Corydoras get a lot of attention, but the family they belong to, Callichthyidae, also has a number of other genus ranging from the similar Aspidoras & Brochis to the more elongate Dianema and Megalechis. All of the Callichthyids possess the dual row of armoured plates along their flanks giving rise to the generic name of Armoured Catfish.
There are a number of new scientific names and genera arising from a revisions of Hoplosternum that will take time to become widely used. You will find these fish in most published literature under previous names; Hoplosternum (recently) or Callichthys (before the 1980s). Essentially the fish commonly known as H. thoractum is now placed in a new genus Megalechis as M. thoracata. The similar M. picta can be differentiated by a vertical black bar in the caudal fin which also has a black edge. As an aside, the other commonly available species affected by this revision is H. pectorale which is placed in a new genus of dwarf armoured cats as Lepthoplosternum pectorale. H. littorale remains as such. Irrespective of the scientific world, the common name Hoplo appears to have stuck.
One of the more active catfish that is seen during the day, Hoplos can be quite a personality in a community aquarium. In fact, their only down-side is their gregarious, boisterous nature. They are commonly bred by hobbyists and a tank of 1" long home-bred youngsters can often be found for sale. These tend to be much more competitively priced than wild-caught fish and are also more hardy."
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|Cat-eLog Data Sheet|
|Scientific Name||Megalechis thoracata (Valenciennes, 1840)|
Armoured Catfish, Gefleckter Schwielenwels (Germany), Plettet Amazon-pansermalle (Denmark), Prickig Hoplo (Sweden), Spotted Hoplo
|Type Locality||Mana River, French Guiana.|
|Synonym(s)||Callichthys exaratus, Callichthys personatus, Hoplosternum personatus, Hoplosternum thoracatum surinamensis, Megalechis personata|
|Pronunciation||MEG ah LEK iss - tho rah KAT ah|
|Etymology||Megalechis: From the Greek megas, meaning large and lekis, meaning plate; in allusion to the extreme development of the coracoid bones on the breast of fully developed males.|
|Size||155mm or 6.1" SL. Find near, nearer or same sized spp.|
|Identification||Can be distinguished from the similar M. picta by the absence of a conspicuous dark vertical band in the caudal fin. In M . thoracata the caudal fin is all-over greyish.|
|Sexing||A sexually mature male exhibits a thickened first pectoral ray which ranges from orange / brown to scarlet in colour.|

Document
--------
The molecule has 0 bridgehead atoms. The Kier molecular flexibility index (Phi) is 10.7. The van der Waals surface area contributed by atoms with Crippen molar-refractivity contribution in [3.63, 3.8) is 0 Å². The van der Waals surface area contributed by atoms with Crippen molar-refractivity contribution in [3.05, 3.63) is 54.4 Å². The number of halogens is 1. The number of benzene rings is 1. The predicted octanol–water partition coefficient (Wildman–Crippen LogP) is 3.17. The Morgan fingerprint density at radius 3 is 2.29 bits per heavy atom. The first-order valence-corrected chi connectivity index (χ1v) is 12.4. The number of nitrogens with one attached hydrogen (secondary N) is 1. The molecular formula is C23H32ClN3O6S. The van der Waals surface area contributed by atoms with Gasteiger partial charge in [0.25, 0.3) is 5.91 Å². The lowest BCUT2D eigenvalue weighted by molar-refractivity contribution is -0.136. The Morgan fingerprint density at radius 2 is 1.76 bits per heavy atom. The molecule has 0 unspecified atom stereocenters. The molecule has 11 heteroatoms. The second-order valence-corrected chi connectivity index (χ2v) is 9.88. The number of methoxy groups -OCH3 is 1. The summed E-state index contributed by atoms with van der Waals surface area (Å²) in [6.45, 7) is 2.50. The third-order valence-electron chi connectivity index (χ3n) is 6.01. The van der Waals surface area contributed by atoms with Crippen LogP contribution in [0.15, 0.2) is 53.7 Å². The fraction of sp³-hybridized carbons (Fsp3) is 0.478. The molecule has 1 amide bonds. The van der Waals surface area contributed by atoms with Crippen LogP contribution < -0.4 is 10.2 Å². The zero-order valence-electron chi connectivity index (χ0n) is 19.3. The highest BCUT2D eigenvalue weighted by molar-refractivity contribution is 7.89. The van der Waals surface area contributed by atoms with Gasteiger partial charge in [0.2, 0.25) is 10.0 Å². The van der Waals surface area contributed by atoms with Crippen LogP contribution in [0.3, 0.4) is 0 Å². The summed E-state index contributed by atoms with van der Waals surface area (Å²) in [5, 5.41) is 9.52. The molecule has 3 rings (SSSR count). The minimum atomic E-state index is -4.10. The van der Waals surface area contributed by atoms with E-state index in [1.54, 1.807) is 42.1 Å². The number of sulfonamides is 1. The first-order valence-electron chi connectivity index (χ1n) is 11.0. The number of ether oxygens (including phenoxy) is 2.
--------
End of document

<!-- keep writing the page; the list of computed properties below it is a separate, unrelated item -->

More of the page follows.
|Distribution||Trinidad, Guyana, Martinique, Venezuela, Brazil, Peru & Paraguay
Amazon (click on these areas to find other species found there)
Orinoco (click on these areas to find other species found there)
La Plata, Paraná, Paraguay, Upper Paraguay (click on these areas to find other species found there)
Guyana Waters, Coastal Rivers of Guyanas (click on these areas to find other species found there)
Trinidad rivers (click on these areas to find other species found there)
Maranhão waters, Itapicurú (click on these areas to find other species found there)
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|pH||5.5 - 8.2|
|Temperature||17.0-28.0°C or 62.6-82.4°F (Show species within this range)|
|Other Parameters||Able to survive in poor water conditions.|
|Feeding||Not a fussy eater, most foods are accepted. Bloodworm and sinking catfish tablets are best, but once established will eat flakes at the surface. Larger fish will take cichlid tablets / doromin.|
|Furniture||Megalechis can be found in South American low-oxygen plant infested pools, almost puddles in some cases, but will happily live in most set-ups.|
|Compatibility||Peaceful and not predatory, although larger specimens can be downright boisterous at feeding time.|
|Breeding||Well conditioned pairs should spawn readily, but a large water change should prompt spawning of a more reluctant pair. Mature fish are typically 18 months to 2 years old. The male builds a large bubble nest, therefore surface movement from filtration should be kept to a minimum. A mass of floating plants (Wysteria is good) are necessary to anchor the nest. After spawning the male guards the nest. The eggs within should hatch after 4 days. The fry are free swimming after 2 days and should be fed newly hatched brine shrimp. They will grown rapidly and should be fed small amounts frequently for the first 6 - 8 weeks during which they can attain sizes of up to 1.5''.|
|Breeding Reports||There are 3 breeding reports, read them all here.|
|Reference||Histoire naturelle des poissons v. 15, pp309, Pl. 443.|
|Registered Keepers||Keeping this species? Why not .
There are 191 registered keepers, view all "my cats" data.
|Wishlists||Love this species? Click the heart to add it to your wish list.
There are 3 wishes to keep this species, see who wants what.
|Spotters||Spotted this species somewhere? Click the binoculars!
There are 23 records of this fish being seen, view them all.
|More on Megalechis thoracata|
|Look up Megalechis thoracata on AquaticRepublic.com|
|Look up Megalechis thoracata on Fishbase|
|Get or print a QR code for this species profile, or try our LFS label creator.|
|Last Update||2019 Sep 14 03:37 (species record created: 1997 Aug 01 11:22)|
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